The remainder of Fear and Trembling is given over to a series of three "problemata" which are prefaced by a "preliminary expectoration." Johannes begins by reflecting on the saying "only one who works earns bread," that it is not true of the unjust, external world, but that it is true in the world of the spirit. We all know that Abraham is great and think this sufficient, yet very few of us are willing to do the necessary work to understand his story. Abraham did more than a merchant would do in giving up his money: Abraham felt anxiety as a result of the ethical obligation he had to his son.

Johannes imagines the case of a man, who, hearing a preacher praise Abraham's sacrifice, returns home planning to kill his son: the man is only following the words of the preacher. The preacher failed to convey what made Abraham great and so condoned this man's behavior. The ethical expression of Abraham's behavior is that he tried to murder Isaac. The religious expression of his behavior is that he tried to sacrifice Isaac. Any murderer can emulate Abraham on an ethical level, but to emulate him on a religious level requires faith.

If he were to speak about Abraham, Johannes suggests that first, he would say that Abraham was God-fearing: otherwise God would not have tested him. Second, he would describe in detail the love Abraham had for Isaac, a love far greater than the usual love between father and son. Third, he would note that Abraham was free at every moment to change his mind and not sacrifice Isaac. Fourth, Johannes would remark that he himself is not a man of faith, and that though he can speak about Abraham, he could not emulate him.

Johannes complains that no one praises faith. We assume that having faith is easy compared to doing philosophy, but, Johannes remarks, he can understand Hegel but not Abraham. Philosophy is not faith, nor can it give us faith, nor can it convince us that faith is worthless. Johannes remarks once more that he is not a man of faith and, were he in Abraham's shoes, he would not have behaved as Abraham had. He would be capable of following God's command, but he would also think "all is lost" and be sad that he has to sacrifice his son. He would resign himself to this fate, but this resignation would simply be a substitute for faith. Further, if he loved his son as Abraham had, he would not have gone in the first place. Lastly, if he had done as God had said and received Isaac back at the last minute, he would never be able to overcome the pain of the whole experience and would have trouble being happy with Isaac.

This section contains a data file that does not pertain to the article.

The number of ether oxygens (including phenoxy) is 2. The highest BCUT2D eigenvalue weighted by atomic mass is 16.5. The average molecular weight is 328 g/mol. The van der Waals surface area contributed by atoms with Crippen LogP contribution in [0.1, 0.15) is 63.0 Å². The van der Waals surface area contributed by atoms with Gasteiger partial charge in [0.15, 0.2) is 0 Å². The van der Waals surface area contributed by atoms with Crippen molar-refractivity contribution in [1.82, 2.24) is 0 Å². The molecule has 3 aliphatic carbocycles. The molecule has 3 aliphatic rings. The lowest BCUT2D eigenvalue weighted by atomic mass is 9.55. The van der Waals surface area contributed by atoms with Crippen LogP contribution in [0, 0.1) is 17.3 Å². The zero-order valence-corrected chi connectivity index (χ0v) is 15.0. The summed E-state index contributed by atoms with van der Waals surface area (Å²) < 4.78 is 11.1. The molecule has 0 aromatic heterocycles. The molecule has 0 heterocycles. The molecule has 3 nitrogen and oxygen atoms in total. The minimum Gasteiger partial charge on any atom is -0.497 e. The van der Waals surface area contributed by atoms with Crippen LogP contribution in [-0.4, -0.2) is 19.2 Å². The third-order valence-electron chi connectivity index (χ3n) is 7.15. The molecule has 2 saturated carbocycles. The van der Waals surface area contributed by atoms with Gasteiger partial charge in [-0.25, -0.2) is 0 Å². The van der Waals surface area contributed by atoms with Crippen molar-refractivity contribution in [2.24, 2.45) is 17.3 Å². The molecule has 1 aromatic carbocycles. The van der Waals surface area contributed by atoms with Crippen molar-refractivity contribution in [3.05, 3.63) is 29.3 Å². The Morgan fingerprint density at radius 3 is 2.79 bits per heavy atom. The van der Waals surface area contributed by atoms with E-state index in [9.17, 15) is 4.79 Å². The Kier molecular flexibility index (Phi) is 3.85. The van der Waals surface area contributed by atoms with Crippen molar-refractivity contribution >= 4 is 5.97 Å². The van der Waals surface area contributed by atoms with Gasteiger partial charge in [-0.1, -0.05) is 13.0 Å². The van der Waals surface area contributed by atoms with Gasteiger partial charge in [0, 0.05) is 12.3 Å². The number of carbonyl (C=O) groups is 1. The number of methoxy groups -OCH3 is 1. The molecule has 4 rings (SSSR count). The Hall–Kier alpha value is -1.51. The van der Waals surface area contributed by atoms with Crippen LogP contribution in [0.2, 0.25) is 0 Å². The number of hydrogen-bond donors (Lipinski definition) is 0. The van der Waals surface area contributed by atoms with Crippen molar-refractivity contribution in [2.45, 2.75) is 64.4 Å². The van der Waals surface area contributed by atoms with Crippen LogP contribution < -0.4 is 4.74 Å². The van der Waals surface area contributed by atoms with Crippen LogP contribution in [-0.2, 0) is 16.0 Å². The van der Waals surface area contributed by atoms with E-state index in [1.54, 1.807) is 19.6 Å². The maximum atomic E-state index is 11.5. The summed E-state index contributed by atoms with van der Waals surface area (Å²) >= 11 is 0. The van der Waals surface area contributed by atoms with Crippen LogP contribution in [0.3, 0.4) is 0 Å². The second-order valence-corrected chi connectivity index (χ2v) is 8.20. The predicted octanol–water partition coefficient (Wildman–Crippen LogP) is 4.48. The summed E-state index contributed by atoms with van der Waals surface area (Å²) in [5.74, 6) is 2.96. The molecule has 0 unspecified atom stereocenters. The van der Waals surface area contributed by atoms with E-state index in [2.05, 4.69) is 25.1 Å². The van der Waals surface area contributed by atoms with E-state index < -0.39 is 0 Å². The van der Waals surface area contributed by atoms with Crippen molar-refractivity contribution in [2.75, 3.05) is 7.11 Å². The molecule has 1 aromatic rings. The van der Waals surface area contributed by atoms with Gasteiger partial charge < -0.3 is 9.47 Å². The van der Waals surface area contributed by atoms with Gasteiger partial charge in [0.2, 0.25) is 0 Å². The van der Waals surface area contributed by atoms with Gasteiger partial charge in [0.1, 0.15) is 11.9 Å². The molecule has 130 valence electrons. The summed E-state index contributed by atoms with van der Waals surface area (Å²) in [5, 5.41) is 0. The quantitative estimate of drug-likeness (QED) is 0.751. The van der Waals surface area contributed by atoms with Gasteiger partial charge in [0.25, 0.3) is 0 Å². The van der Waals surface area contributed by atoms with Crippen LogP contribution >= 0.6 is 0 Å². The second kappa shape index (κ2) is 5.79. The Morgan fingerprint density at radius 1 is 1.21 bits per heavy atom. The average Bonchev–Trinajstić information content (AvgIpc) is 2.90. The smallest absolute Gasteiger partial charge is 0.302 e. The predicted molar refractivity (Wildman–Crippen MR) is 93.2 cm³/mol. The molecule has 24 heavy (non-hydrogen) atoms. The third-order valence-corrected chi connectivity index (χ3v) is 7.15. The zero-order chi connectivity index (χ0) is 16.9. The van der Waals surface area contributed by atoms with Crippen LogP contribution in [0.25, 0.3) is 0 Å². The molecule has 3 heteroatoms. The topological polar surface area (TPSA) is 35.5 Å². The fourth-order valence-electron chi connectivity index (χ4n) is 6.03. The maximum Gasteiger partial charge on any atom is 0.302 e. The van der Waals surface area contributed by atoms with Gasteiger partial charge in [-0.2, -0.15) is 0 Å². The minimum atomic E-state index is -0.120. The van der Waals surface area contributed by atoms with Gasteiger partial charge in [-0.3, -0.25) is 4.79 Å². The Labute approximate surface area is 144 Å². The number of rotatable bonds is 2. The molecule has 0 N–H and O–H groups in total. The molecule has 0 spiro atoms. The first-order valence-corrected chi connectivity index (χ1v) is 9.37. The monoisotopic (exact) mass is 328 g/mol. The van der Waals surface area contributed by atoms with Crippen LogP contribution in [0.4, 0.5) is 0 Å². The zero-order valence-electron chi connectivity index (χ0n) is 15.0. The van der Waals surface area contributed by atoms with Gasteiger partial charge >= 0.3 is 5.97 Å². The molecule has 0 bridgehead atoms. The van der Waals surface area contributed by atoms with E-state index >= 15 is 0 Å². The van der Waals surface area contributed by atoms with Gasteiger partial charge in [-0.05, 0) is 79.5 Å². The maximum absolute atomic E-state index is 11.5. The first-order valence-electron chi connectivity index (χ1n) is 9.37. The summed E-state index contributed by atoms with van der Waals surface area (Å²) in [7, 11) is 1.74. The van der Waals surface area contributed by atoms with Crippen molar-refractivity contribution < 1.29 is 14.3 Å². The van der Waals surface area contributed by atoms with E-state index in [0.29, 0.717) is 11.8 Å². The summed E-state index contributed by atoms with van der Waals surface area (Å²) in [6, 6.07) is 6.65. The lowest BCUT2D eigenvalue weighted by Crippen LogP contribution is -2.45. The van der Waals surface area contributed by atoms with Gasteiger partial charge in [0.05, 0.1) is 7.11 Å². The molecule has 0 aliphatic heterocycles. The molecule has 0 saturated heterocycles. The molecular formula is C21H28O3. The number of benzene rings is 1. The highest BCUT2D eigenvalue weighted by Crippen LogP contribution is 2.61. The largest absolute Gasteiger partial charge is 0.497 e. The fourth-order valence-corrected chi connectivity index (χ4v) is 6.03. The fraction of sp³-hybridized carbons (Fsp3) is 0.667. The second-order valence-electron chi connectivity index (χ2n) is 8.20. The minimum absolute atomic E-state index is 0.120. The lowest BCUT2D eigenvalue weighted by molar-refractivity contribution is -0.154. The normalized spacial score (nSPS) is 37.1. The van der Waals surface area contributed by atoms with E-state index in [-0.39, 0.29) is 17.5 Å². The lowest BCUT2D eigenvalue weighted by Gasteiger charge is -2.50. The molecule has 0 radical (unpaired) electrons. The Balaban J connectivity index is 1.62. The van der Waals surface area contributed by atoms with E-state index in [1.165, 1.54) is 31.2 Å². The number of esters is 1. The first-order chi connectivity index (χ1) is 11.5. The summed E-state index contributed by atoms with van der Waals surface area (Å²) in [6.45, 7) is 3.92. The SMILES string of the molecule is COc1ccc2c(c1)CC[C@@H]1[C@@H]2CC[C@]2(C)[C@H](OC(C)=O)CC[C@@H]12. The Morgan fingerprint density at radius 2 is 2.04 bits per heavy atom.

Johannes characterizes Abraham as having faith "by virtue of the absurd": there is no room for human calculation or anything logical in Abraham's faith or, indeed, in God's behavior either. Abraham's faith takes us one step beyond the infinite resignation required to give up Isaac. By virtue of the finite double movement of faith, Abraham gives up Isaac entirely only to regain him once more.

Abraham's story can only teach us amazement. People who think they understand the story and can be moved to faith by it have simply misunderstood the story and failed to make the first movement of resignation, let alone the double movement of faith. Abraham is a paradox from which we cannot derive worldly wisdom.